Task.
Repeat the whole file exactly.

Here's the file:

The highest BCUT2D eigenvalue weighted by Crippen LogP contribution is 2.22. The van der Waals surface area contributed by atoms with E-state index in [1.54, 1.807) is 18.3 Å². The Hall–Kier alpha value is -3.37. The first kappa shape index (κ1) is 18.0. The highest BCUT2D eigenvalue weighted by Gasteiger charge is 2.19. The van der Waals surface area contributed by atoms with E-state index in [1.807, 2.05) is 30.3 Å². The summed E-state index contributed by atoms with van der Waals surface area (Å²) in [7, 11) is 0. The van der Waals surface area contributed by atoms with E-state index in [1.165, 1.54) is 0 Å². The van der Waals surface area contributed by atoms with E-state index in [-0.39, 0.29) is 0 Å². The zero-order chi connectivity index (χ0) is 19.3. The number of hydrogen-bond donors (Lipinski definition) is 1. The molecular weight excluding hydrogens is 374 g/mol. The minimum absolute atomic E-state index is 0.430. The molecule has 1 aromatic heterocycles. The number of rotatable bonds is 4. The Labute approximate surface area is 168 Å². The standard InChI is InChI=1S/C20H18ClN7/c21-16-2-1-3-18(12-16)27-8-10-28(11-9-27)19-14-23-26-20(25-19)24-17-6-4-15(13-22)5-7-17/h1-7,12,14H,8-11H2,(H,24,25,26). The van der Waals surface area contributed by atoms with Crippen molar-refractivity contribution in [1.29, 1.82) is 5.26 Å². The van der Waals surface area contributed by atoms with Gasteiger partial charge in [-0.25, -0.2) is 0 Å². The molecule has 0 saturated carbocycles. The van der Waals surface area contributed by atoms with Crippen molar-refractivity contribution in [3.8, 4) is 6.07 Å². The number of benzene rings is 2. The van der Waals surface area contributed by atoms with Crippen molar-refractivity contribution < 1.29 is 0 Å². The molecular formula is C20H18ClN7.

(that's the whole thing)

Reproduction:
The highest BCUT2D eigenvalue weighted by Crippen LogP contribution is 2.22. The van der Waals surface area contributed by atoms with E-state index in [1.54, 1.807) is 18.3 Å². The Hall–Kier alpha value is -3.37. The first kappa shape index (κ1) is 18.0. The highest BCUT2D eigenvalue weighted by Gasteiger charge is 2.19. The van der Waals surface area contributed by atoms with E-state index in [1.807, 2.05) is 30.3 Å². The summed E-state index contributed by atoms with van der Waals surface area (Å²) in [7, 11) is 0. The van der Waals surface area contributed by atoms with E-state index in [1.165, 1.54) is 0 Å². The van der Waals surface area contributed by atoms with E-state index in [-0.39, 0.29) is 0 Å². The zero-order chi connectivity index (χ0) is 19.3. The number of hydrogen-bond donors (Lipinski definition) is 1. The molecular weight excluding hydrogens is 374 g/mol. The minimum absolute atomic E-state index is 0.430. The molecule has 1 aromatic heterocycles. The number of rotatable bonds is 4. The Labute approximate surface area is 168 Å². The standard InChI is InChI=1S/C20H18ClN7/c21-16-2-1-3-18(12-16)27-8-10-28(11-9-27)19-14-23-26-20(25-19)24-17-6-4-15(13-22)5-7-17/h1-7,12,14H,8-11H2,(H,24,25,26). The van der Waals surface area contributed by atoms with Crippen molar-refractivity contribution in [1.29, 1.82) is 5.26 Å². The van der Waals surface area contributed by atoms with Gasteiger partial charge in [-0.25, -0.2) is 0 Å². The molecule has 0 saturated carbocycles. The van der Waals surface area contributed by atoms with Crippen molar-refractivity contribution in [3.8, 4) is 6.07 Å². The number of benzene rings is 2. The van der Waals surface area contributed by atoms with Crippen molar-refractivity contribution < 1.29 is 0 Å². The molecular formula is C20H18ClN7.